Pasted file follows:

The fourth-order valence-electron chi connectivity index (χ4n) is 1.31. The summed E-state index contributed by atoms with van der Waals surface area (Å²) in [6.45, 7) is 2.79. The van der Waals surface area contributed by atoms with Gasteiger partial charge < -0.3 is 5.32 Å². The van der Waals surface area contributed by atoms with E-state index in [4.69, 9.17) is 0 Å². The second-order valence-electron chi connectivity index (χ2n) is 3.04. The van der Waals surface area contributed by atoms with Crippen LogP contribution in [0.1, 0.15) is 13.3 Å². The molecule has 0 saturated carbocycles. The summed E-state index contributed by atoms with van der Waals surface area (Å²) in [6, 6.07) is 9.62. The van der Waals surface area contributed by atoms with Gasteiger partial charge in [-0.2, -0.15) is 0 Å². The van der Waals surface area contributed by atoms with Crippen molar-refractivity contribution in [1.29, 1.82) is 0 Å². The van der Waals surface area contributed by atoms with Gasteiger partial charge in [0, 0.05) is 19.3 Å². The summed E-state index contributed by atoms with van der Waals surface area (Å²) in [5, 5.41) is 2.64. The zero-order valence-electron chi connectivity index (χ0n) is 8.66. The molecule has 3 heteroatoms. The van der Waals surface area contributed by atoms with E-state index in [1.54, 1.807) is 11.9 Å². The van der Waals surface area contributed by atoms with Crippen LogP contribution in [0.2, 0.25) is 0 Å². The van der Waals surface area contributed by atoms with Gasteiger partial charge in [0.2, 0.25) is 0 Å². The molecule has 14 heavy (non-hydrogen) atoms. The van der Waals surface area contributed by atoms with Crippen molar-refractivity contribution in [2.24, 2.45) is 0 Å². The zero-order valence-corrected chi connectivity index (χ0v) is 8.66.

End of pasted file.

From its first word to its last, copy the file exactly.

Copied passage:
The fourth-order valence-electron chi connectivity index (χ4n) is 1.31. The summed E-state index contributed by atoms with van der Waals surface area (Å²) in [6.45, 7) is 2.79. The van der Waals surface area contributed by atoms with Gasteiger partial charge < -0.3 is 5.32 Å². The van der Waals surface area contributed by atoms with E-state index in [4.69, 9.17) is 0 Å². The second-order valence-electron chi connectivity index (χ2n) is 3.04. The van der Waals surface area contributed by atoms with Crippen LogP contribution in [0.1, 0.15) is 13.3 Å². The molecule has 0 saturated carbocycles. The summed E-state index contributed by atoms with van der Waals surface area (Å²) in [6, 6.07) is 9.62. The van der Waals surface area contributed by atoms with Gasteiger partial charge in [-0.2, -0.15) is 0 Å². The van der Waals surface area contributed by atoms with Crippen molar-refractivity contribution in [1.29, 1.82) is 0 Å². The van der Waals surface area contributed by atoms with Gasteiger partial charge in [0, 0.05) is 19.3 Å². The summed E-state index contributed by atoms with van der Waals surface area (Å²) in [5, 5.41) is 2.64. The zero-order valence-electron chi connectivity index (χ0n) is 8.66. The molecule has 3 heteroatoms. The van der Waals surface area contributed by atoms with E-state index in [1.54, 1.807) is 11.9 Å². The van der Waals surface area contributed by atoms with Crippen LogP contribution in [0.2, 0.25) is 0 Å². The van der Waals surface area contributed by atoms with Gasteiger partial charge in [0.2, 0.25) is 0 Å². The molecule has 14 heavy (non-hydrogen) atoms. The van der Waals surface area contributed by atoms with Crippen molar-refractivity contribution in [2.24, 2.45) is 0 Å². The zero-order valence-corrected chi connectivity index (χ0v) is 8.66.